Charlie McCarthy, the director of TG4's sultry new drama Grace Harte, writes for RTÉ Culture about the bold decision to shoot the series in black and white...

The dramatic crux of Grace Harte concerns a tired marriage being disrupted by the arrival of a young stranger and the tragedy that ensues. The story has been told in many forms from novels to operas to thousands of films. In other words, the ‘Postman’ has rung more than ‘Twice’ and ‘Ryan’ has had many ‘Daughters’.

As director, my main task was to translate Antoine O’Flathearta’s sharp script into the visual language of film and television. With its strong female lead and bold dramatic structure, I was reminded of two very different kinds of films: Pedro Almodovar’s Spanish melodramas and the ‘women’s pictures’ of Hollywood in the 1930s and 1940s. The former are always extravagantly colourful, the latter usually in black and white. In my thinking about a ‘look’ for the mini-series, I wondered if we could emulate either of these approaches in the production design and cinematography?

After some very useful discussions with my colleagues, it was clear that we didn’t have the budget (or the sunlight) to achieve the deeply saturated, stylised and stylish world of the Spanish master. But it might be possible to mirror the mood of those American movies. We could make it in black and white. Suddenly the Producer (Martha O’ Neill) and the Creative Team are enthused. As am I. We could all see the fierce world evoked in the script being enhanced by the draining of colour from it. But would the Broadcaster, TG4, agree?

The most ordinary of our locations - a roadside, a petrol station, a beach are instantly transformed, recognisable but made a little strange. And isn’t that what all creative work aspires to?

Some random googling revealed that it is very rare indeed for broadcasters anywhere to commission dramas in black and white. Even the showing of old black and white movies (a staple of my North Cork childhood in One Channel Land) is unusual. There is an assumption that television audiences will react negatively to monochrome. Seemingly (Google again), since the advent of colour television, fewer and fewer people dream in black in white. Even in the supposedly more daring world of HBO and Netflix et al. There is no evidence of black and white being used as a creative tool. Why is this? Surely anyone with even a modicum of taste cannot deny the beauty but also the dramatic contribution that black and white cinematography has made to Citizen Kane, The Third Man, The Last Picture Show and, crucially (for friends of Dorothy), to creating the distinction between Kansas and Oz?

Kate Nic Chonaonaigh and Eoin O’Dubhaill in Grace Harte

More googling created paranoia and pessimism. We discovered that the makers of Nebraska had to have a colour version of their monochrome film in case their backers lost the courage to release it in glorious black and white. I was prepared for TG4 to reject the notion of broadcasting a three hour, three part contemporary drama in black and white. The best case scenario was that they would take the road to Nebraska - ask us to have a back-up colour version in case they hated the finished black and white one.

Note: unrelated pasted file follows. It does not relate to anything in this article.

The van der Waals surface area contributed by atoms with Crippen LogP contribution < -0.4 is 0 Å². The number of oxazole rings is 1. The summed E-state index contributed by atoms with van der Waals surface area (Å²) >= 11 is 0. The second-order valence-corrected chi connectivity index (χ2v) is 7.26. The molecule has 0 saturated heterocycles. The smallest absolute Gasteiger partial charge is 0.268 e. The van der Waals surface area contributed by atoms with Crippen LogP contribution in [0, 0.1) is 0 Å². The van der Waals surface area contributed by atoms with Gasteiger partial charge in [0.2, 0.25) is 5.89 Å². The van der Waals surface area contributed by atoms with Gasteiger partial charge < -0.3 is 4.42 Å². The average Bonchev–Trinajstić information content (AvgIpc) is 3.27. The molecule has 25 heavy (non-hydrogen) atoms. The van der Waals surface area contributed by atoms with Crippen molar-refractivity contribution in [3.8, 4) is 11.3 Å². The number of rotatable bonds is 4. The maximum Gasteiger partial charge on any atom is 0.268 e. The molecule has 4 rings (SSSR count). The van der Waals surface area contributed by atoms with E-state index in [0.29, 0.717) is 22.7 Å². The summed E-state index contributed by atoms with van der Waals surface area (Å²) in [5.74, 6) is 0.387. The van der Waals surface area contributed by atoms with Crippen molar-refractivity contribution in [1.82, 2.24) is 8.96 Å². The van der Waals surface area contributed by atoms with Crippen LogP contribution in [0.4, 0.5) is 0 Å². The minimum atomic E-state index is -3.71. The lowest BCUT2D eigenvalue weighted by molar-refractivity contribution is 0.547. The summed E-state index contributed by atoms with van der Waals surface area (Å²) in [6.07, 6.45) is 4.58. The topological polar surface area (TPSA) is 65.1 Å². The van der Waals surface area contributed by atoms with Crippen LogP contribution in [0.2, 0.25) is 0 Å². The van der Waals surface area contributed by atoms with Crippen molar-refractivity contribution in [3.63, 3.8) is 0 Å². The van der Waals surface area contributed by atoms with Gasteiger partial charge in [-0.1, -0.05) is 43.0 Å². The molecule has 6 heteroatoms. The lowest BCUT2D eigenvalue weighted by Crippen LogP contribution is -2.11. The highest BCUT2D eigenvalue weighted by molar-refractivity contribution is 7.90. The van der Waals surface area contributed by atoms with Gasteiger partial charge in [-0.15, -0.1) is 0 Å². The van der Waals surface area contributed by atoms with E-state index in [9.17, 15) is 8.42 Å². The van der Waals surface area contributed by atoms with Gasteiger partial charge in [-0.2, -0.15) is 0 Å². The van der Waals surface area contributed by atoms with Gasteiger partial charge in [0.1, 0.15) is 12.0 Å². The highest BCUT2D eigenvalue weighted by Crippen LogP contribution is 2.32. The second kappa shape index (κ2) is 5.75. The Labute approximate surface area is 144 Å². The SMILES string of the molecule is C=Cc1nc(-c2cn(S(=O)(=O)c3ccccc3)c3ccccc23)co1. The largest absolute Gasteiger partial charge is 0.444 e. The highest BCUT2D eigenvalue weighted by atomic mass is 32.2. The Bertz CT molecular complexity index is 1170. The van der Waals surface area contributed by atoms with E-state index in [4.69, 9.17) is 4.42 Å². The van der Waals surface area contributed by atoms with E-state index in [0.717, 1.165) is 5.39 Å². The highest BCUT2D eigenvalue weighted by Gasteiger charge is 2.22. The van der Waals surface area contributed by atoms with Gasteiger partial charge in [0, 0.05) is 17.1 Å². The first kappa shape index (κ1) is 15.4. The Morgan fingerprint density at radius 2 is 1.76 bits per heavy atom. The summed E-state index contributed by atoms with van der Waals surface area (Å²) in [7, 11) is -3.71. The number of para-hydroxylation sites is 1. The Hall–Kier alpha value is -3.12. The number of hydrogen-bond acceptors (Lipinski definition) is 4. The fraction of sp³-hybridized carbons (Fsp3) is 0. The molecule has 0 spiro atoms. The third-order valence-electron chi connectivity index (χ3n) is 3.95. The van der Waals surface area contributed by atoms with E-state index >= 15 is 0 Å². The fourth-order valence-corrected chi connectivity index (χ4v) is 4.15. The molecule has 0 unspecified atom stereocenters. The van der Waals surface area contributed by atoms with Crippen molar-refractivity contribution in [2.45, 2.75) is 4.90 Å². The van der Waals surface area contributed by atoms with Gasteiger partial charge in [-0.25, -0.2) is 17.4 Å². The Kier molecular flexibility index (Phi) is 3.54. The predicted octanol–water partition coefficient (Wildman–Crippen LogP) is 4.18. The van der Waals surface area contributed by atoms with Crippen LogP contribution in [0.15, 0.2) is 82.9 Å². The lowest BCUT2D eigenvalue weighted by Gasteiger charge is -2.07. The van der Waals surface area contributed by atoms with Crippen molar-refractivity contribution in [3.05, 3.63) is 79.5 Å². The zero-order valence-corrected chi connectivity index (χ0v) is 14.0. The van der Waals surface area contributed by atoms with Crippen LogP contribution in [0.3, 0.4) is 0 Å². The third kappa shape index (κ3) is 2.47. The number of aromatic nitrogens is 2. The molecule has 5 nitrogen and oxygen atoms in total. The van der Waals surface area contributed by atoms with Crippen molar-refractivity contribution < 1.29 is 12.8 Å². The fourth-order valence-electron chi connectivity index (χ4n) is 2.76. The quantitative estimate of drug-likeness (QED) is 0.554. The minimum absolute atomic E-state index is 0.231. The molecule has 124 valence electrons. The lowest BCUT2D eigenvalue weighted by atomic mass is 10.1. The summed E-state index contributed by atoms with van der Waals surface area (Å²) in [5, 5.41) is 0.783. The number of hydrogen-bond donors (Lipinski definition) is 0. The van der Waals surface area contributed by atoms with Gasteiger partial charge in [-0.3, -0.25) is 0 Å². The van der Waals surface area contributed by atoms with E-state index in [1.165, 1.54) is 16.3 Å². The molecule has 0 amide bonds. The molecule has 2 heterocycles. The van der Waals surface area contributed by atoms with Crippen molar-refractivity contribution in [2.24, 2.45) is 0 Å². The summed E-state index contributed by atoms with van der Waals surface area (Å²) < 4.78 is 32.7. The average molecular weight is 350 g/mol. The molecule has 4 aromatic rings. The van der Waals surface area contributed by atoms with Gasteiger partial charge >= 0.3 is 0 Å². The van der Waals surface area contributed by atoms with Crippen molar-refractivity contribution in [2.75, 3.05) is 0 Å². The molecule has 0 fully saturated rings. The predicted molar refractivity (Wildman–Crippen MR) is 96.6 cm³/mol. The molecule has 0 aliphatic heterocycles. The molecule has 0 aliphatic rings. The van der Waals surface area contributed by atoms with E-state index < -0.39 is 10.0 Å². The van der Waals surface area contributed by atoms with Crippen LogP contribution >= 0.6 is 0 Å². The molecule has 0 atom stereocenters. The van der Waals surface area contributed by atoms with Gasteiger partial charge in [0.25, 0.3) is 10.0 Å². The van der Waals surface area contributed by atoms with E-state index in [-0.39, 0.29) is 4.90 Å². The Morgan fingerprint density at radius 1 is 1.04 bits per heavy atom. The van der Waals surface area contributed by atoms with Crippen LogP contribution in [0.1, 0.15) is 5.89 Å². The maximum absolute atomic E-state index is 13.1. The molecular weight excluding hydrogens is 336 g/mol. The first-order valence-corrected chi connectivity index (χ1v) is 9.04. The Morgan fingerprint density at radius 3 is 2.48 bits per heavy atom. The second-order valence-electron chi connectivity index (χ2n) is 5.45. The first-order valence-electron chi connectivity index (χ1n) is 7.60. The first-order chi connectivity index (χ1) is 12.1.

TG4 lived up to its daring slogan of ‘súil eile’. They enthusiastically encouraged us to shoot it for black and white. There was relief all around especially from the Director of Photography (Dave Grennan) and the Production Designer (Louise Mathews). Nobody now had to make decisions that worked for colour as well as for black and white. We hurtled forward into the past and it was liberating. Every location, every shirt, every dress, every prop, every piece of set dressing was now assessed for how it would look in black and white. We looked at shape and texture and pattern with keener eyes. We were experiencing the exhilarating shock of the old as we returned to the visual roots of pre-colour cinema.

We discovered that the makers of Nebraska had to have a colour version of their monochrome film in case their backers lost the courage to release it in glorious black and white.

I (modestly) think the finished series is a revelation. We are so used to seeing the contemporary world in colour that it is amazing to see it in black and white. The most ordinary of our locations - a roadside, a petrol station, a beach are instantly transformed, recognisable but made a little strange. And isn’t that what all creative work aspires to?

The black and white created a kind of alchemy too among the impressive ensemble of actors. I think all the performances are mysteriously enhanced by the monochrome aura that surrounds them. Kate Nic Chonaonaigh (playing Grace Harte) effortlessly and unconsciously seems to be channeling Bette Davis; Dara Devaney (playing Grace’s husband) reminds one of a depressed Clarke Gable and Eoin O’Dubhaill (the young lover) exudes the sultry menace of a Connemara James Dean. And at the end of this great adventure, I am left with the late discovery that there is no such thing as ‘black and white’ because of the fifty thousand shades of grey in between.

Grace Harte, TG4, Thursdays @ 10pm - or watch it online here.